Tuesday, February 19, 2013

Ornamental grasses are my destiny


It was time to get down to business yesterday afternoon.  

I grabbed my camera, my phone, a notebook, a pen and my shitkicking boots and headed out into the yard. It may have been bitterly cold with a wind chill in like the single digits, but I didn't care. There was serious work to get done and a little frostbite wasn't going to get in the way. 

So there I was, in full on planning mode with a single minded purpose of determining which existing garden beds would be extended (short answer: all of them) and where would new beds be created (short answer: everywhere). As you may know, I live on a 2+ acre property that was a complete blank canvas when we moved in back in late 2004. I've done my best to add as many trees, shrubs and perennials as possible, but there is still a long ass way to go. It can become overwhelming at times but who am I to complain? The possiblities are endless (well not really; the deer are a nightmare, the soil sucks ... sorry ... where was I?). 

As I surveyed my lot and started drawing imaginary bed lines in my head (notebook and pen were a bad idea, my fingertips still haven't recovered), I came to a relatively easy realization; I am going to focus mainly on adding ornamental grasses to the landscape. This is generally borne out of necessity based on my previously documented struggles with deer and wet soil, but it also felt like a welcome challenge. Could I make a high volume of ornamental grasses look natural and appealing? Could I add just the right number of non-grasses to keep things interesting and varied? 

All of this will be worked on feverishly the next few months and as always, I'll be documenting it all along the way. I plan on adding some seriously large grasses that are in the 8-12 foot range and some new mid-size grasses I've been researching for a while now. But most importantly, I am making a serious commitment to dividing my existing grasses and spreading the wealth all over the yard. Yes, I'll be savings some serious dinero, but the manual effort will be epic.

What has two thumbs and can handle any physical challenge thrown his way? This guy (now imagine me pointing to myself with a cocky grin for the true effect for that riddle.)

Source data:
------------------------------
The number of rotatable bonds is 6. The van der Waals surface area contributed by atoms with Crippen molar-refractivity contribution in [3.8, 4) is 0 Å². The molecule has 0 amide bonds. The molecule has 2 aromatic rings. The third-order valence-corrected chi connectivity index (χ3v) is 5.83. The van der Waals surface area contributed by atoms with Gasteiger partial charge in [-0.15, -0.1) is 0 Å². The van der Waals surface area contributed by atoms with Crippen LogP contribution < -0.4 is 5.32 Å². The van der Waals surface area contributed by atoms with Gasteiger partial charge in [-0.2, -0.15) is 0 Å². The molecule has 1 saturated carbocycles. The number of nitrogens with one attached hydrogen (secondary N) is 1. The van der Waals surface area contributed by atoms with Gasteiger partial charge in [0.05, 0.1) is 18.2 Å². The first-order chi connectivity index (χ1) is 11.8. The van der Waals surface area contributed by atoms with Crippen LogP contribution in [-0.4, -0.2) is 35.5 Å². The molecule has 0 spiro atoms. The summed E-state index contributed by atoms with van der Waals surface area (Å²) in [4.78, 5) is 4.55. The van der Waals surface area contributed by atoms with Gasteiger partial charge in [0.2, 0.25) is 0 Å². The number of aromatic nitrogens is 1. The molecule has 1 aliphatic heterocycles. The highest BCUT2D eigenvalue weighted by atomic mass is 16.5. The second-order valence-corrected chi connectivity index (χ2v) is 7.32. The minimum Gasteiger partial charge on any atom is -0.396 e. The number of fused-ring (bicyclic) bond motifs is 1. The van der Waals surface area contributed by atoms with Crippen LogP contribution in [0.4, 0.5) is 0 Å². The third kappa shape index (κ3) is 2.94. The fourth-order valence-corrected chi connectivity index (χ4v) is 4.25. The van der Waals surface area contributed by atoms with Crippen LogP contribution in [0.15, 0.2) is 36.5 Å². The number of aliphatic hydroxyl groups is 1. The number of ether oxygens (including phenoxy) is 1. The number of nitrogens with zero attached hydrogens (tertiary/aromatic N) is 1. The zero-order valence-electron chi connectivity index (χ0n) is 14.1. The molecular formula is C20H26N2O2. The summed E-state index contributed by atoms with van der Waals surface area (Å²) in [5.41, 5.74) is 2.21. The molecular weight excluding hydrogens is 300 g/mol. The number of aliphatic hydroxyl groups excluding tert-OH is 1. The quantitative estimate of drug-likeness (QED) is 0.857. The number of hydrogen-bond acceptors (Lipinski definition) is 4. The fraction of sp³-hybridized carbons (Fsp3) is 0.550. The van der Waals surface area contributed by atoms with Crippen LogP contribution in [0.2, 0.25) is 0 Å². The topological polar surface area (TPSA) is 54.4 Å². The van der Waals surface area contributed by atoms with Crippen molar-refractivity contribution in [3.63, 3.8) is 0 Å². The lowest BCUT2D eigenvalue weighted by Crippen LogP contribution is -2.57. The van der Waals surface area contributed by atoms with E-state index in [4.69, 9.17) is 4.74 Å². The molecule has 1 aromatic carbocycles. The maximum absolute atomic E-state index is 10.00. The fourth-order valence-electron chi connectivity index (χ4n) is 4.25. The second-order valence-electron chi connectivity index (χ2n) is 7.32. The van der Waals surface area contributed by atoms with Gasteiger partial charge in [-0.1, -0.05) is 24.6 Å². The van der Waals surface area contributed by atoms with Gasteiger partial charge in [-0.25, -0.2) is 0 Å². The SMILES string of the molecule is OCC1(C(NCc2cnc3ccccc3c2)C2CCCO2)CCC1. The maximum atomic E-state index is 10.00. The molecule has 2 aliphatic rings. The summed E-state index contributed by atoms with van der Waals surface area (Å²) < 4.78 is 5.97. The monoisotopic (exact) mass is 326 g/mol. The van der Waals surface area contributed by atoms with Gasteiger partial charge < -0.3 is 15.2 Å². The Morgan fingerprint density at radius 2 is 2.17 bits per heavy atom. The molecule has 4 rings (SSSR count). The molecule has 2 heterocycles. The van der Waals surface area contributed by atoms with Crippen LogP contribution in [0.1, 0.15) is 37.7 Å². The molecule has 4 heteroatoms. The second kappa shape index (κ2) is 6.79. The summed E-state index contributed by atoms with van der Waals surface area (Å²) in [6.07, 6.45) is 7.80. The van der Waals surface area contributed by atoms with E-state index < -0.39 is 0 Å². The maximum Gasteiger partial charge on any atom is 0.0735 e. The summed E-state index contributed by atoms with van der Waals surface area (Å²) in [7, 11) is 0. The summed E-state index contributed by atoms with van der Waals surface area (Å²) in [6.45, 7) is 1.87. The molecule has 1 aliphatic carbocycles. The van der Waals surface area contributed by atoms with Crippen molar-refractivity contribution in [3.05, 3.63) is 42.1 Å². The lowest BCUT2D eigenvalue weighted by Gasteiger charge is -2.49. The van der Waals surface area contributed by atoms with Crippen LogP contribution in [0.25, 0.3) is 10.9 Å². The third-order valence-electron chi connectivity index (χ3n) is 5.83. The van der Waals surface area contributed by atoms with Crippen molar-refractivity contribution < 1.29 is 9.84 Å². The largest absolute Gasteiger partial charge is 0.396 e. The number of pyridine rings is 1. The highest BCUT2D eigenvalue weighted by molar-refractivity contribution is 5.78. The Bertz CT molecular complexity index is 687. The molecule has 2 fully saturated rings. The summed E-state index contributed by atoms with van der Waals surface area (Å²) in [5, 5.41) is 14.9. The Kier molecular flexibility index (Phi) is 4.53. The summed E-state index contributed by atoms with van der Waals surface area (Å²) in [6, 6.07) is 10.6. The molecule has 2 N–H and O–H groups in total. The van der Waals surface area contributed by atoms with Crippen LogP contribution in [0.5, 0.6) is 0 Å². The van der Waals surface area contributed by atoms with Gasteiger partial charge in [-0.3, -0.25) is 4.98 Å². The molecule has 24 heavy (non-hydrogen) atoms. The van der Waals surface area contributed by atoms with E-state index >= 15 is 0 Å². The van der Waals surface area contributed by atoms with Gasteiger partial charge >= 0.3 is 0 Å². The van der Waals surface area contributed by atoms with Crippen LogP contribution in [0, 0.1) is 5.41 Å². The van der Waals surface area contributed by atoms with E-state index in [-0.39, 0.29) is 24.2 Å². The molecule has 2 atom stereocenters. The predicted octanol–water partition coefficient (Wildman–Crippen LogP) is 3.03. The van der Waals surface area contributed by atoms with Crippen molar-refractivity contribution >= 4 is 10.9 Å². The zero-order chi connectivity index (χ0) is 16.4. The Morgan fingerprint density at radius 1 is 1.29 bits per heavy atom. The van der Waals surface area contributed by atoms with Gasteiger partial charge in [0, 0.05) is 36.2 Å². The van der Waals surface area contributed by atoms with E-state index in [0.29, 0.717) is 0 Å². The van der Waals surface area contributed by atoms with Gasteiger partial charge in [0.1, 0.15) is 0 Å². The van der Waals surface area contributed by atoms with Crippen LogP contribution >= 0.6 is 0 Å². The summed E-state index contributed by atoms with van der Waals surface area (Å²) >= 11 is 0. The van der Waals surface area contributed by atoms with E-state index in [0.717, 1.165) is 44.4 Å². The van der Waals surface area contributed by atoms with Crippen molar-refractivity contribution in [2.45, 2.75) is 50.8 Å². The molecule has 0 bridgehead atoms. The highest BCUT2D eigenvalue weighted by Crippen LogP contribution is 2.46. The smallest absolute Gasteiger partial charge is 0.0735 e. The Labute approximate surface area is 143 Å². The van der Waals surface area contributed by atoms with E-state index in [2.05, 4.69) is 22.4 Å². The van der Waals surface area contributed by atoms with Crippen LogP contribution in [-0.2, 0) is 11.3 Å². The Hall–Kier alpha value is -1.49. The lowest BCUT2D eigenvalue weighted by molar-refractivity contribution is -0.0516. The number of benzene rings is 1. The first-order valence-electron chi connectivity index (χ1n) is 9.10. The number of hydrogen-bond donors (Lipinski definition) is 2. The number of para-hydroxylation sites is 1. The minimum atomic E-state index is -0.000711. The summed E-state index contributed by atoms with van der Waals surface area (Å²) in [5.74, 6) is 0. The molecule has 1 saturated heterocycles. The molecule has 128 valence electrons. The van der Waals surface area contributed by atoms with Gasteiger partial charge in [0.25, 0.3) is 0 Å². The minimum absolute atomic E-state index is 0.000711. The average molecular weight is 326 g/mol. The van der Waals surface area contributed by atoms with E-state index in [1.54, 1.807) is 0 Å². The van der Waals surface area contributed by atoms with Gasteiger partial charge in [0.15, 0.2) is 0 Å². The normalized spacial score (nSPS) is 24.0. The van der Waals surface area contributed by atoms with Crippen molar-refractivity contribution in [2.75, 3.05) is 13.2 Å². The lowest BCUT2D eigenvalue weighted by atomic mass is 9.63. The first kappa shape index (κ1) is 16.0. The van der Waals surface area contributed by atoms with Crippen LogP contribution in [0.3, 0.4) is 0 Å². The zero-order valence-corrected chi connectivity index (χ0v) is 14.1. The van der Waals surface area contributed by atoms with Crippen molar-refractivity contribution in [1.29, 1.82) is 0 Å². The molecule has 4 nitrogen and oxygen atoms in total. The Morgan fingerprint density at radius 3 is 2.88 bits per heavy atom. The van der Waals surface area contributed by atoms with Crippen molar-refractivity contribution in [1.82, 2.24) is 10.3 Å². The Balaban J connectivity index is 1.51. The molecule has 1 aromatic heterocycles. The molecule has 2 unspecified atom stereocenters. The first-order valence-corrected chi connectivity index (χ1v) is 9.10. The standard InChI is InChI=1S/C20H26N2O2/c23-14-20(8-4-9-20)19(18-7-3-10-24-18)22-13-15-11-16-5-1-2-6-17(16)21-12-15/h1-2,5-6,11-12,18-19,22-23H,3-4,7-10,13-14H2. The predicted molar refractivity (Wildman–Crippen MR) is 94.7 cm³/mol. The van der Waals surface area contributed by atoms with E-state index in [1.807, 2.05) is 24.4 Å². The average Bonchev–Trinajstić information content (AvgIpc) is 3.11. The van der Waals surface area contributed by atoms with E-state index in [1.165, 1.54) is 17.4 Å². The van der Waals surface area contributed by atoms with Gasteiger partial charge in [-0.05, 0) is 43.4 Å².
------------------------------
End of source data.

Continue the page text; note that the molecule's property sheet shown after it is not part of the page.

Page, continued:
For today, I want to address my grass detractors (you know who you are ... or maybe I made you up for false inspiration) by demonstrating that grasses are not only good for their fall display and little else. Yes, they typically put on their best show in late summer and fall, but they can shine at other times as well. They are a great complement to blooming shrubs and perennials and also offer great foliage contrast to non-blooming shrubs and perennials.

And here is my Exhibit A:                                       

Joe Pye Weed and Miscanthus 'Morning Light' (Summer)

Joe Pye Weed and Miscanthus 'Morning Light' (Fall)

Peony and Panicum (Switch grass)

Penstemon 'Husker's Red' and Panicum (Switch grass)

Spirea 'Snowstorm', Viburnum 'Aurora' and Miscanthus 'Gracillimus'

Weigela 'Wine and Roses' and Panicum (Switch grass)

Panicum (Switch grass) blooms and Rudbeckia

Spirea 'Anthony Waterer' and Panicum (Switch grass)

Rose of Sharon and Miscanthus 'Gracillimus'

Feel the love? I know I do.

More to come my friends ...


John

12 comments:

  1. I have very much been a grass detractor but you're making me into a believer. It looks like such an easy way to create some privacy (of which I have none).

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  2. I am not yet convinced enough to plant ornamental grasses in our yard (30 years later I still get the shakes remembering the time I had to trim the pampas grass my mom planted in our yard only to find snakes and roach nests) so I'm going to live vicariously through you. You make it look delightful and easy.